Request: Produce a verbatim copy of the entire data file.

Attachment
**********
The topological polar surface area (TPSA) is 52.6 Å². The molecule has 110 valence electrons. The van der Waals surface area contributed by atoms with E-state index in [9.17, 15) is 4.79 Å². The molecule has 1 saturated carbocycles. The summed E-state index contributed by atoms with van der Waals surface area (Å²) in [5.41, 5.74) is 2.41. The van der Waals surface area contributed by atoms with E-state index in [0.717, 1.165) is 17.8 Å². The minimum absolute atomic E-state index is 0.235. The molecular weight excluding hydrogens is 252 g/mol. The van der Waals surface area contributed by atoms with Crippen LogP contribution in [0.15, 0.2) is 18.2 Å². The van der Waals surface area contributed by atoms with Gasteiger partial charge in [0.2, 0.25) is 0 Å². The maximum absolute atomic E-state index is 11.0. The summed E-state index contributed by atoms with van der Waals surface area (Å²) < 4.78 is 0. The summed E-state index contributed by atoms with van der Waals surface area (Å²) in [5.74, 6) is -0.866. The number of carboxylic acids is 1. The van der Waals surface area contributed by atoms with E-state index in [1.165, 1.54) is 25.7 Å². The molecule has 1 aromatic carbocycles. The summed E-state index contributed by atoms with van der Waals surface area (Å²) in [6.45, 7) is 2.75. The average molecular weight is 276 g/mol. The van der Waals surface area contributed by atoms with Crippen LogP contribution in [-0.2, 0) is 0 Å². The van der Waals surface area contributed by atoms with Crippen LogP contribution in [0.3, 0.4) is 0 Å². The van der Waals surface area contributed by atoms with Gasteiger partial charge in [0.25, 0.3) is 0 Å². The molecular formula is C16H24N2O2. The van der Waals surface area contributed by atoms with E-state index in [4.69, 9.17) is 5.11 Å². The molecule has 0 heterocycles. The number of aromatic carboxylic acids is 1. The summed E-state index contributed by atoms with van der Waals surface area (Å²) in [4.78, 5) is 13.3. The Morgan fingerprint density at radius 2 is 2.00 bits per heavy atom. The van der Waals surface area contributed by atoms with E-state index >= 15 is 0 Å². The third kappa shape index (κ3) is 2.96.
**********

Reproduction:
The topological polar surface area (TPSA) is 52.6 Å². The molecule has 110 valence electrons. The van der Waals surface area contributed by atoms with E-state index in [9.17, 15) is 4.79 Å². The molecule has 1 saturated carbocycles. The summed E-state index contributed by atoms with van der Waals surface area (Å²) in [5.41, 5.74) is 2.41. The van der Waals surface area contributed by atoms with E-state index in [0.717, 1.165) is 17.8 Å². The minimum absolute atomic E-state index is 0.235. The molecular weight excluding hydrogens is 252 g/mol. The van der Waals surface area contributed by atoms with Crippen LogP contribution in [0.15, 0.2) is 18.2 Å². The van der Waals surface area contributed by atoms with Gasteiger partial charge in [0.2, 0.25) is 0 Å². The maximum absolute atomic E-state index is 11.0. The summed E-state index contributed by atoms with van der Waals surface area (Å²) < 4.78 is 0. The summed E-state index contributed by atoms with van der Waals surface area (Å²) in [5.74, 6) is -0.866. The number of carboxylic acids is 1. The van der Waals surface area contributed by atoms with E-state index in [1.165, 1.54) is 25.7 Å². The molecule has 1 aromatic carbocycles. The summed E-state index contributed by atoms with van der Waals surface area (Å²) in [6.45, 7) is 2.75. The average molecular weight is 276 g/mol. The van der Waals surface area contributed by atoms with Crippen LogP contribution in [-0.2, 0) is 0 Å². The van der Waals surface area contributed by atoms with Crippen LogP contribution in [0.3, 0.4) is 0 Å². The van der Waals surface area contributed by atoms with Gasteiger partial charge in [0.25, 0.3) is 0 Å². The molecular formula is C16H24N2O2. The van der Waals surface area contributed by atoms with E-state index in [4.69, 9.17) is 5.11 Å². The molecule has 0 heterocycles. The number of aromatic carboxylic acids is 1. The summed E-state index contributed by atoms with van der Waals surface area (Å²) in [4.78, 5) is 13.3. The Morgan fingerprint density at radius 2 is 2.00 bits per heavy atom. The van der Waals surface area contributed by atoms with E-state index >= 15 is 0 Å². The third kappa shape index (κ3) is 2.96.